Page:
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A Cheaper Way to Own a Smart Home: Build Your Own

Vivint Smart Home

There is an interesting thing going on in the housing market. Younger buyers, frustrated that they will never be able to get onto the property ladder, are dispensing with tradition and building their own homes. Interestingly enough, they are making these homes smart from the ground up.

Make no mistake, these new homes are not the McMansions of the 1990s and early 2000s. They are not the cookie cutter suburban homes like those that popped up in the 70s and 80s. They are small, economical homes that feature more function than space and style.

Next to Nothing Prefab

Out in the Dallas-Fort Worth Metroplex is a construction consultant by the name of Chris Galusha. He was recently interviewed by Industry Leaders for an article detailing a prefab house from Singapore with a starting price of just $52,000. The home, known as the Cube 2, features a ton of smart home tech in a space designed to comfortably house four people.

The Cube 2 is undoubtedly a tiny home at just 263 square feet. But thanks to an open floor plan and the judicious use of space, the home feels a lot larger. And again, it boasts smart technology built in.

Why would anyone in the Dallas-Fort Worth area want one of these homes? In a word, cost. According to Galusha, who is also the president of the American Tiny House Association, homes in the area go for $250,000 and up. He says that many of the people interested in the Cube 2 are tired of renting.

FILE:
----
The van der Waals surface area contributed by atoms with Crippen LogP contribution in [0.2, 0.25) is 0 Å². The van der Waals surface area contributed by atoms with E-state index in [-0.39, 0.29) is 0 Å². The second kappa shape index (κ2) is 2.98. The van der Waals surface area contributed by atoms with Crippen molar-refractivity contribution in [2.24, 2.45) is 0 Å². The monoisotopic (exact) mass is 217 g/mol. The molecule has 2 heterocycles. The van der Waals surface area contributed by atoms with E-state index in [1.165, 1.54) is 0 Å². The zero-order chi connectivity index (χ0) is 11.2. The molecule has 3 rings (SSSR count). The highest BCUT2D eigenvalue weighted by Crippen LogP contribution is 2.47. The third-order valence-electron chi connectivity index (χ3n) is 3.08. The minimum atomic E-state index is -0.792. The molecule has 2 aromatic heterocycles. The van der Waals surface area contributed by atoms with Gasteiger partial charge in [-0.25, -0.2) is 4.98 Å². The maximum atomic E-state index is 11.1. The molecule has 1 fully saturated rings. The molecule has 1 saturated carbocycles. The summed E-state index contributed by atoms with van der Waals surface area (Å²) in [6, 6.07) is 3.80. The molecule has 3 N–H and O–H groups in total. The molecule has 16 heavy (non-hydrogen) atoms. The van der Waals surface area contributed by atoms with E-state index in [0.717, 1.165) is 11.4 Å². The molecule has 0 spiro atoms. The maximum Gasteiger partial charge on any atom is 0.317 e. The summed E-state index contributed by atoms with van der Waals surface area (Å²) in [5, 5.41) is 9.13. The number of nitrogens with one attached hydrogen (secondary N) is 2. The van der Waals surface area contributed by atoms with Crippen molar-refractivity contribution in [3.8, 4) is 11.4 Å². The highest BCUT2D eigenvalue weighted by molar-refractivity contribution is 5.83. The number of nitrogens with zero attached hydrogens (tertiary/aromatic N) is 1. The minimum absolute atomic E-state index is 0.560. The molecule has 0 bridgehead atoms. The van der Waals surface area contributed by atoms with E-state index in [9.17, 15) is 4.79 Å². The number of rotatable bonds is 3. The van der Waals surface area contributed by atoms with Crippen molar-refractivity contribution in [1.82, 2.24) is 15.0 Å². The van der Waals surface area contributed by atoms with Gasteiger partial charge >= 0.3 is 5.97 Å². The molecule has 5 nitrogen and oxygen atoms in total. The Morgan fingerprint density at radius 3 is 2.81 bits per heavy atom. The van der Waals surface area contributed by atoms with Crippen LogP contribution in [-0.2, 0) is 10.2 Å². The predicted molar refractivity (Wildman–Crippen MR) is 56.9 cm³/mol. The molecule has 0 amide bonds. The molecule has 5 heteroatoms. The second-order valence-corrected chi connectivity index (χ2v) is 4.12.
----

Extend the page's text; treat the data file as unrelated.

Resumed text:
They could rent for years and never be able to save enough for a down payment on a $250,000 home. A $52,000 smart home is another matter. Better yet, you get what you pay for with the Cube 2. The home comes completely manufactured and fully furnished. You simply roll it onto the lot and connect the utilities.

Americans Want Smart Homes

The Dallas-Fort Worth area saw about 35,000 residential building permits issued in 2017. That number is second only to Houston in the state of Texas. What do these numbers say? They say that people are building homes. Some of those homes will undoubtedly be larger, luxury homes intended for the upper middle class. But others will be more economical homes for people with limited budgets.

The one thing all of the homeowners have in common is a desire for smart home devices. Whether homeowners live in Fort Worth or Washington DC, they are looking at smart home technology as the wave of the future. Vivint Smart Home cites industry research that suggests consumers want smart:

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  • door locks
  • thermostats and fans
  • lighting and audio-video equipment.

Vivint also says that the smart speaker is one of the most prolific smart home devices right now. Growing numbers of homeowners are bringing smart speakers into their homes thanks to affordable products like Amazon Alexa and Google Home.

Build Cheaper from the Ground Up

It would stand to reason that making a home smart could cost quite a bit of money. But like anything else, you can often build from the ground up more cheaply. By including smart home infrastructure in new home design, you are not spending extra money trying to retrofit a house after it has been built.

If you are interested, there is a construction consultant in Fort Worth who knows how you can get your hands on a $52,000 smart home. Building your own is a less expensive way to have a smart home without having to spend hundreds of thousands of dollars.


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